By Fernando Gil
Following the 2020 Energy Challenge, our team at SEI’s Energize Schools program was looking for new ways to get students excited about participating in our Earth Day Challenge. We wanted to find an engaging and entertaining way to educate students about environmental issues and their possible solutions. To me, the obvious choice was a video game.
Creating a video game hadn’t been feasible for SEI in the past, but my background in coding and engineering provided the missing pieces to make it a reality. My concept was simple, a 2D platformer (like Super Mario) with levels for different topics we wanted to cover for Earth Day. Named “Duckie’s Adventures: Earth Day,” students play as a duck who uses their knowledge of sustainability to tackle several environmental issues.
By Giselle Serafin
Smoke from the 2020 California wildfires. Photo: NASA
Throughout the devastating 2020 fire season in California and beyond, students felt the direct impact of extreme poor air quality in real time. This experience brought up a lot of questions, curiosity, and concerns about the impact of air pollution on themselves, their families, and their communities.
In January SEI worked with 7th grade science classes at Black Diamond Middle School in Antioch, California to bring SEI’s Air Quality curriculum to their classes. Through this curriculum, students are introduced to air quality science, air quality monitoring the intersection of air quality and environmental justice, and air quality policy. To make the classroom content more engaging, students learn about local air quality issues and solutions employed by nearby community organizers. Wrapping up their air quality lessons, these students were guided through an action planning project to help improve the air quality in their community.
After Black Diamond students completed their air quality project, SEI followed up with a survey to understand what they took away from learning about air quality and its impact on their community. When asked “Do you believe that as an individual, you have the ability to reduce air pollution? Why or why not?,” students responded with a nuanced understanding of the roles of individuals, communities, and professionals in implementing air pollution reduction strategies. Although students were ready to take on individual actions like biking or carpooling, many also noted that it is up to everyone to take part in change. Here are some student reflections on the question:
By Yesenia Perez
A geographic information based system, ArcGIS collects, analyzes and interprets data to create a map that can explore real world environmental problems. It is a powerful and engaging tool that is used in a variety of career fields, but usually not taught to students until environmentally focused college courses.
ArcGIS is a tool that can prompt exploration of the Earth’s geography and natural systems and fosters critical thinking. Bringing ArcGIS into high school classrooms revitalizes traditional environmental science lessons. Furthermore, it is a way to introduce a technical tool that is a highly advantageous skill set and important exposure for high school students preparing themselves for future career pathways.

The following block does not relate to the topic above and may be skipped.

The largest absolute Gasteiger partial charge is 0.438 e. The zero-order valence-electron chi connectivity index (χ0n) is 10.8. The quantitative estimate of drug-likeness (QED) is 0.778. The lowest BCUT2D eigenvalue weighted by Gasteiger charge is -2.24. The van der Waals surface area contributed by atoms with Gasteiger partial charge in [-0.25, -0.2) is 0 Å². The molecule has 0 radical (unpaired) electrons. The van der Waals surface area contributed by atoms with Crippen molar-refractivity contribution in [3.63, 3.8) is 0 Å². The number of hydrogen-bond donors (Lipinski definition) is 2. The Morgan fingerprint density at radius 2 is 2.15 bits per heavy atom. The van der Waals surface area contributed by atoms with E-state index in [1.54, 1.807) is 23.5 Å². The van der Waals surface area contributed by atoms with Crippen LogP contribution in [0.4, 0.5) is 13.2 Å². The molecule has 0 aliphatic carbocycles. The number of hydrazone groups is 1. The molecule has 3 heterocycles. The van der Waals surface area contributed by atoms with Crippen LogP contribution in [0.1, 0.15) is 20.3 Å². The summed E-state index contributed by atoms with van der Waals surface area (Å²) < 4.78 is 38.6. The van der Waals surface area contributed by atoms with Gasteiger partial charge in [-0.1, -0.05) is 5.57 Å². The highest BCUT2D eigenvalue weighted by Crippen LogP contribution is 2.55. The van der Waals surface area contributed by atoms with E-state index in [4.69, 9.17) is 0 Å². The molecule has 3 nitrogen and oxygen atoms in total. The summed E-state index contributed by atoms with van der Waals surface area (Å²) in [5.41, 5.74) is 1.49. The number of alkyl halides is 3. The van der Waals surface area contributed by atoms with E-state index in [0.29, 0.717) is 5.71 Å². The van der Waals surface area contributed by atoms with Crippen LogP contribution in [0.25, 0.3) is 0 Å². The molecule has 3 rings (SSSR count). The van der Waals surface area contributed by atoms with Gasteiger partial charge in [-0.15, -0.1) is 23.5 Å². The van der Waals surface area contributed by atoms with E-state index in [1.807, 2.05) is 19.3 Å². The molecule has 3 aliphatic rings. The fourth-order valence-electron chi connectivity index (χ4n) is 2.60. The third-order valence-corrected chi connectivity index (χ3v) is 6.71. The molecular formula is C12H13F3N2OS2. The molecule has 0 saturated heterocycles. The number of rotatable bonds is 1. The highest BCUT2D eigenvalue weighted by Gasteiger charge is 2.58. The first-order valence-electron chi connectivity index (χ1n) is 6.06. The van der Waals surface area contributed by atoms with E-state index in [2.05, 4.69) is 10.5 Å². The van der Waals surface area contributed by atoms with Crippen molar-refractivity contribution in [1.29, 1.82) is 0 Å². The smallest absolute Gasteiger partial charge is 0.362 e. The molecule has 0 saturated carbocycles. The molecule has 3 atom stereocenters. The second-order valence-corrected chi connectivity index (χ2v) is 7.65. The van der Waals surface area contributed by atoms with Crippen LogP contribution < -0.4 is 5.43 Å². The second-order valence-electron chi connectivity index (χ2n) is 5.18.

Last fall, the Energize School’s team reimagined the Watersheds and Public Water Systems curriculum to work for virtual learning with support from NOAA's Bay Watershed and Training program. This curriculum incorporates ArcGIS as a tool for students to map their local watershed. With each step of the mapping process students explore their watershed more deeply and create a visual representation of their understanding layer by layer, data piece by data piece. In this application, ArcGIS can be used to identify, analyze and mitigate human impacts on watersheds.
By Jessica Redden
Career Technical Education (CTE) prepares high school students for their future careers by integrating academic knowledge and technical job skills. Introducing students to careers early sets them up for success in their professional futures! SEI’s Energize Schools program works with teachers and schools to offer Career Technical Education opportunities. Here are some ways that any school can bring CTE to their students:
1. Implement a lesson or unit aligned with CTE standards
There are 15 CTE sectors that intersect with all education disciplines. No matter what you teach there are opportunities to bring career aligned activities into your classroom. Utilize the Energize Schools Curriculum Library to start planning your CTE, NGSS, and Common Core aligned lessons and units.
2. Adopt a CTE Pathway
CTE pathways allow students to deeply explore career opportunities and develop relevant career skills, preparing them for the workforce. Before adopting a pathway, research your local labor market trends; it is best to adopt pathways relevant to your community job needs. One nationally growing field is the energy, environment, and utilities sector. In 2018, and 2019, clean energy jobs outnumbered fossil fuel jobs nearly 3 to 1 across the US and 5 to 1 in California respectively according to the E2 CA Clean Jobs Report. Utilize SEI’s energy, environment, and utilities sector courses Innovations in Green Technology and Energy and Environmental Design to jumpstart an energy and power technology pathway at your school!
Students in Antioch High Schools IGT class solder solar USB chargers